Copenhagen Business School
Department of Finance
Solbjerg Plads 3
NBER Working Papers and Publications
|March 2018||The Retirement-Consumption Puzzle: New Evidence from Personal Finances|
with Michaela Pagel: w24405
This paper uses a detailed panel of individual spending, income, account balances, and credit limits from a personal finance management software provider to investigate how expenditures, liquid savings, and consumer debt change around retirement. The longitudinal nature of our data allows us to estimate individual fixed-effects regressions and thereby control for all selection on time-invariant (un)observables. We provide new evidence on the retirement-consumption puzzle and on whether individuals save adequately for retirement. We find that, upon retirement, individuals reduce their spending in both work-related and leisure categories. However, we feel that it is difficult to tell conclusively whether expenses are work related or not, even with the best data. We thus look at household fin...
|October 2017||The Ostrich in Us: Selective Attention to Financial Accounts, Income, Spending, and Liquidity|
with Michaela Pagel: w23945
A number of theoretical research papers in micro as well as macroeconomics model and analyze attention but direct empirical evidence remains scarce. This paper investigates the determinants of attention to financial accounts using panel data from a financial management software provider containing daily logins, discretionary spending, income, balances, and credit limits. We find that individuals are considerably more likely to log in because they get paid utilizing exogenous variation in paydays due to weekends and holidays. Beyond looking at the causal effect of income on attention, we examine how attention depends on individual spending, balances, and credit limits within individuals’ own histories. We find that attention is decreasing in spending and overdrafts and increasing in cash ho...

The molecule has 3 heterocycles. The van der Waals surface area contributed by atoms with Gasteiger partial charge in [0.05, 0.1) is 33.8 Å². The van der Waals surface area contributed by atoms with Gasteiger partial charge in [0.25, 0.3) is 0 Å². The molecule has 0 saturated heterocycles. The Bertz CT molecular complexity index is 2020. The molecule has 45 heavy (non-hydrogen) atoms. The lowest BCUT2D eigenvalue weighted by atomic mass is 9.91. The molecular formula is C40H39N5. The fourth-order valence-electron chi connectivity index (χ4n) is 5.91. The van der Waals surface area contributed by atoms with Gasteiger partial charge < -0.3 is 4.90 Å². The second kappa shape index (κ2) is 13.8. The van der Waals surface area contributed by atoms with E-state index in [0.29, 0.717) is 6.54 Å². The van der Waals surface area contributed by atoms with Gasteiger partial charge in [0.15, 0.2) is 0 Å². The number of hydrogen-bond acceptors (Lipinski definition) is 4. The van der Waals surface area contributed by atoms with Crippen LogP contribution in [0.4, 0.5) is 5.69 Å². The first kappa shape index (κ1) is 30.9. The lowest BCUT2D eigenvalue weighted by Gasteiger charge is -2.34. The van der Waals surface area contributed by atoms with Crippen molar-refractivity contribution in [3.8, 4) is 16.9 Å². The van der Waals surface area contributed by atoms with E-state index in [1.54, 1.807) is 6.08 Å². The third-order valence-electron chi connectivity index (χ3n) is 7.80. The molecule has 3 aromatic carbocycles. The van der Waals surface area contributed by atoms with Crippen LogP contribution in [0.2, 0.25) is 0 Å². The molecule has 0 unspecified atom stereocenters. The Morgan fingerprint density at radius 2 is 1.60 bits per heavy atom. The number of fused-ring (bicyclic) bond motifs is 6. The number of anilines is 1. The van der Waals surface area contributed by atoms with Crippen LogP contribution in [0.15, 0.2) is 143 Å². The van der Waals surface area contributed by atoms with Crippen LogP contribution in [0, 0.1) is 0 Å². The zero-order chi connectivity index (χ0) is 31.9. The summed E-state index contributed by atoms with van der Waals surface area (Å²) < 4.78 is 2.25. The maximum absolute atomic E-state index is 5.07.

|September 2017||FinTech Adoption Across Generations: Financial Fitness in the Information Age|
with Bruce Carlin, Michaela Pagel: w23798
This paper analyzes how better access to financial information via new technology changes use of consumer credit and affects financial fitness. We exploit the introduction of a smartphone application for personal financial management as a source of exogenous variation. FinTech adoption reduces financial fee payments and penalties, but differs cross-sectionally in the population. After adopting the new technology, Millennials and members of Generation X incur fewer financial fees and penalties, whereas Baby Boomers do not benefit from the technological advance. Millennials and Gen Xers save fees by using their credit cards rather than overdrafts to manage short-term liabilities. Moreover, Millennials shift some of their spending to discretionary entertainment, whereas members of Generation ...